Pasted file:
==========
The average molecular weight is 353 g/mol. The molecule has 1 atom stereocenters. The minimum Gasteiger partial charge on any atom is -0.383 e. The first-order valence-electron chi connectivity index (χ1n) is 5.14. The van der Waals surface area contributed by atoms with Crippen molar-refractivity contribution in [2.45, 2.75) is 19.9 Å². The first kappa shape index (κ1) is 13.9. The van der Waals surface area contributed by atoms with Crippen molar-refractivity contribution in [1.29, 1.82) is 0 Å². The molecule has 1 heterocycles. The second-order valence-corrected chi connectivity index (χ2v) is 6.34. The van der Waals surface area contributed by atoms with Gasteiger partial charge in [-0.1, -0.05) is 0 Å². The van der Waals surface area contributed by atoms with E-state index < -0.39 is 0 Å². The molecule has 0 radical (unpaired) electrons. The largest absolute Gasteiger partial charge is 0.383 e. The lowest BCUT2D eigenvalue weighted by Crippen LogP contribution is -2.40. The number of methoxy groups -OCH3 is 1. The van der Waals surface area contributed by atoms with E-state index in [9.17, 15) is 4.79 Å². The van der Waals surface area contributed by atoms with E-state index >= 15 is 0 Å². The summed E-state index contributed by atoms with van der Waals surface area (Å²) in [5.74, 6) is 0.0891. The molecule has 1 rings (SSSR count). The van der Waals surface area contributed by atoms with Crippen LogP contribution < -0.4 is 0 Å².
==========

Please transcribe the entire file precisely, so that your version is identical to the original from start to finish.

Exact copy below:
The average molecular weight is 353 g/mol. The molecule has 1 atom stereocenters. The minimum Gasteiger partial charge on any atom is -0.383 e. The first-order valence-electron chi connectivity index (χ1n) is 5.14. The van der Waals surface area contributed by atoms with Crippen molar-refractivity contribution in [2.45, 2.75) is 19.9 Å². The first kappa shape index (κ1) is 13.9. The van der Waals surface area contributed by atoms with Crippen molar-refractivity contribution in [1.29, 1.82) is 0 Å². The molecule has 1 heterocycles. The second-order valence-corrected chi connectivity index (χ2v) is 6.34. The van der Waals surface area contributed by atoms with Gasteiger partial charge in [-0.1, -0.05) is 0 Å². The van der Waals surface area contributed by atoms with E-state index < -0.39 is 0 Å². The molecule has 0 radical (unpaired) electrons. The largest absolute Gasteiger partial charge is 0.383 e. The lowest BCUT2D eigenvalue weighted by Crippen LogP contribution is -2.40. The number of methoxy groups -OCH3 is 1. The van der Waals surface area contributed by atoms with E-state index in [9.17, 15) is 4.79 Å². The van der Waals surface area contributed by atoms with E-state index >= 15 is 0 Å². The summed E-state index contributed by atoms with van der Waals surface area (Å²) in [5.74, 6) is 0.0891. The molecule has 1 rings (SSSR count). The van der Waals surface area contributed by atoms with Crippen LogP contribution < -0.4 is 0 Å².